Just over a year ago, New Jersey voters stated emphatically they didn’t want casino gambling in North Jersey. They voted 4 to 1 against a ballot question intended to allow a casino at the Meadowlands Racetrack and another location — the largest margin of defeat for a ballot question in state history.
Yet this month, the state Assembly approved a bill to allow casino gambling at all of the horse racetracks in New Jersey. The 60 members who voted for it — none from the local 1st and 2nd Districts — apparently could not care less what the voters want or even what the law makes clear.
The bill, introduced last December by Assemblyman Ralph Caputo, D-Essex, less than a month after voters spoke, would place the tiniest fig leaf over the expansion of casino gambling beyond Atlantic City: The betting would have to be run through the internet on casino-authorized computers in Atlantic City.
Supporters say online gambling already is legal in New Jersey and this would just allow “internet cafes” at racetracks.
That’s baloney. The bill would allow each racetrack to open a slots parlor with no limit on the number of machines. Racetracks could offer live casino table games — also unlimited by the bill — as long as the dealer was in Atlantic City and appeared on a video screen.
The Casino Association of New Jersey understands this. It has rejected the bill as “an affront to the residents of this state who have clearly voted against the very activity it seeks to permit.”
State Senate President Stephen Sweeney should understand this too. He said recently casino gambling expansion “was crushed” in the referendum and shouldn’t be brought up again soon, if ever.
Sweeney said another public vote won’t happen during his tenure. He shouldn’t allow legislators to vote against the public’s will, either.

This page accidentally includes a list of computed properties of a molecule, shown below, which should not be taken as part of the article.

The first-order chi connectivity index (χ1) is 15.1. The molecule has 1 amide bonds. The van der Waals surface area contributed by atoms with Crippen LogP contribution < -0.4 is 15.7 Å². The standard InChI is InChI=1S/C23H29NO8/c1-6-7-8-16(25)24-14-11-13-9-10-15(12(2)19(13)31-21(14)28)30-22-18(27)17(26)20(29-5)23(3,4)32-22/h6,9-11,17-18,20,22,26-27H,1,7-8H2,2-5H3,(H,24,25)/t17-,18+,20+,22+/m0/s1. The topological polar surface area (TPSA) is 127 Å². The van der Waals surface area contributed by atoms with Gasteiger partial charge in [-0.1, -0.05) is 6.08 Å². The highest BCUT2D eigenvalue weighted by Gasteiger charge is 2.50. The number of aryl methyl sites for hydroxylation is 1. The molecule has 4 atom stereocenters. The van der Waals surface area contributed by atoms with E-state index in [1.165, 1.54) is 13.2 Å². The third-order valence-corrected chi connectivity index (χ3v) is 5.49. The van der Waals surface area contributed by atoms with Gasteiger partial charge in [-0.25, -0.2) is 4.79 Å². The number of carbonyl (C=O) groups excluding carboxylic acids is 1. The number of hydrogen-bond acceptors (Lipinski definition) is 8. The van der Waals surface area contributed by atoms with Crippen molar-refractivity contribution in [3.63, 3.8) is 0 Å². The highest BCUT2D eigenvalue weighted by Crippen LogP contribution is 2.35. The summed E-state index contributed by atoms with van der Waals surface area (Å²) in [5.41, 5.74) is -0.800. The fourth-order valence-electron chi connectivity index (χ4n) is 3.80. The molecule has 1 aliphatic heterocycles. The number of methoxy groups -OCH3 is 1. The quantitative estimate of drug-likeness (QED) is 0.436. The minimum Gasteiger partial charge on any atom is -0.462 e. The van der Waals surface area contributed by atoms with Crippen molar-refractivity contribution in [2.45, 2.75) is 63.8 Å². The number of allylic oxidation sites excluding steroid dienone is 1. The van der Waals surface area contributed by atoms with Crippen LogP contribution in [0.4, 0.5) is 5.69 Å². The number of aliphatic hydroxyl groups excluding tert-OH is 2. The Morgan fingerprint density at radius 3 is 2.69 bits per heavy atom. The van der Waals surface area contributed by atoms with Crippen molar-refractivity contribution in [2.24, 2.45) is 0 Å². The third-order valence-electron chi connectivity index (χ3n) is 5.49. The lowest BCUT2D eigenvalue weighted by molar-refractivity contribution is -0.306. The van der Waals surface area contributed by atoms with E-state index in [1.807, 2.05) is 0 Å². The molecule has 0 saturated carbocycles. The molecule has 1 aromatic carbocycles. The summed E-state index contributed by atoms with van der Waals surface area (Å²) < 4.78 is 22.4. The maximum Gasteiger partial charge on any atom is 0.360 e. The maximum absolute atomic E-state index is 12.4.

State officials are always looking for a new source of revenue, including Gov.-elect Phil Murphy, who supports casino gambling in North Jersey. They and racetrack operators would like to find something to supplement horse racing, which is no longer popular enough to be self-sustaining.
But the odds are excellent something is already in the works — sports betting.
A U.S. Supreme Court decision due in the spring may well allow it in New Jersey. If it does, racetracks already are authorized to offer wagering on sports, which could help them dramatically, as Sweeney has noted.
The Greater Atlantic City Chamber was correct in warning North Jersey casino gambling proponents would be undeterred by the referendum defeat.
The coalition that successfully fought that battle should be prepared, if legislators in the state Senate and a governor are as swayed by money as those in the Assembly, to take the fight to the next level — the courts.
Surely judges would be more respectful of the state Constitution’s restriction of casino gambling to Atlantic City and the people’s overwhelming and continued opposition to allowing it elsewhere.